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From: Steven Thiele (sthiele@metz.une.edu.au)
Date: Thu 29 Jan 2004 - 01:13:43 GMT

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    Second posting:

    It is true that the great bulk of sociology is intellectually empty. It is a combination of such things as ideology, wishful thinking, careerism and professionalism. But sociologists are right about one thing  - that social life must be explained in its own terms (just as biologists, like Darwin and Dawkins, are right when they explain biological life in biological terms). Memetics can be understood an attempt to do this, but has too many problems, and this is the case no matter what definition of memes is accepted. The idea that there is something being replicated, in some particulate sense, by jumping from brain to brain has problems enough, but the idea that this something can express itself in such a way as to generate the basic features of social life, such as complex social organizations (like the state) or social emotions (like shame and practices like shaming), makes little sense. For a start off, if memes operate at the level of individuals, then memetics is immediately burdened with the problem of individualism - it is impossible to get an account of social life by adding up the actions of individuals.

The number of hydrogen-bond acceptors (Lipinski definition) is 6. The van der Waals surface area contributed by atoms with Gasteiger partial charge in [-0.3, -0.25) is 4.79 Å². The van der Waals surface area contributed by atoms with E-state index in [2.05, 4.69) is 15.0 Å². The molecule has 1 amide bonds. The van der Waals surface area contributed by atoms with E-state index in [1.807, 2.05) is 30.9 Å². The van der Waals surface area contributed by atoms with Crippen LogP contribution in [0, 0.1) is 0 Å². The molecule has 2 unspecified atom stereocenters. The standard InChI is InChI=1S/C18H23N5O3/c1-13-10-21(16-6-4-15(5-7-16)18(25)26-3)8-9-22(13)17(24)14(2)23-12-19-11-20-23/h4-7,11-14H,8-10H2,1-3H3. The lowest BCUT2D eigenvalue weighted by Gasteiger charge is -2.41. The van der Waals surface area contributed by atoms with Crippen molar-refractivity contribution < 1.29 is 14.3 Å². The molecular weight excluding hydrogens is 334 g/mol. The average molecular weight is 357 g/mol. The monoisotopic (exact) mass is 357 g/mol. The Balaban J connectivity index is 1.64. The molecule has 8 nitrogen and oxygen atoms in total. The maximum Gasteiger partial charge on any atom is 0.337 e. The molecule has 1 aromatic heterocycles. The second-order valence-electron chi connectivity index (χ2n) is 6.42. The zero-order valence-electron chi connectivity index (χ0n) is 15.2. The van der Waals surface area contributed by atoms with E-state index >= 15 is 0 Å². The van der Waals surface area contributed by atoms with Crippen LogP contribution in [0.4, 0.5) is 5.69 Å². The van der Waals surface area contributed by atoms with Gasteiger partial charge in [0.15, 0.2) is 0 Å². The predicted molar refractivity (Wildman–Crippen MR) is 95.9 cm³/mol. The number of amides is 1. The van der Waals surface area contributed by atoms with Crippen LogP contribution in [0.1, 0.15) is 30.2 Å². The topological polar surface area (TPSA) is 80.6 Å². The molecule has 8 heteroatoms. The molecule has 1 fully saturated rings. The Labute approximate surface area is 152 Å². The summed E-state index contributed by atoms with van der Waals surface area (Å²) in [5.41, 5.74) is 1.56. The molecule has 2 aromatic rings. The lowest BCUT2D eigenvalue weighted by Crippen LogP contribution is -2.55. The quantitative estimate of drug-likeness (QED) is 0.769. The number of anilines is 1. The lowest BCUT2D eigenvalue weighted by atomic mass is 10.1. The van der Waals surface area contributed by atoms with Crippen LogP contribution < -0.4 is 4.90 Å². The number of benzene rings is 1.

The issue of ‘the relations between biological and social life’ is one of the biggest intellectual challenges remaining. Memetics cannot assist much in meeting this challenge, except in moving the debate away from genetics. This is the main contribution of memetics. It is time that sociologists and biologists/neo-Darwinians got together to work out a productive strategy for confronting this challenge. The sociologists’ refusal to deal with biology at all (thereby creating the nature/nurture dualism) is an intellectual scandal, but so is the conceit of neo-Darwinians that they have the key to understanding organised life in all its forms. Social life might have evolved out of biological life, but it is a novel from of life.

    Steven Thiele
    University of New England
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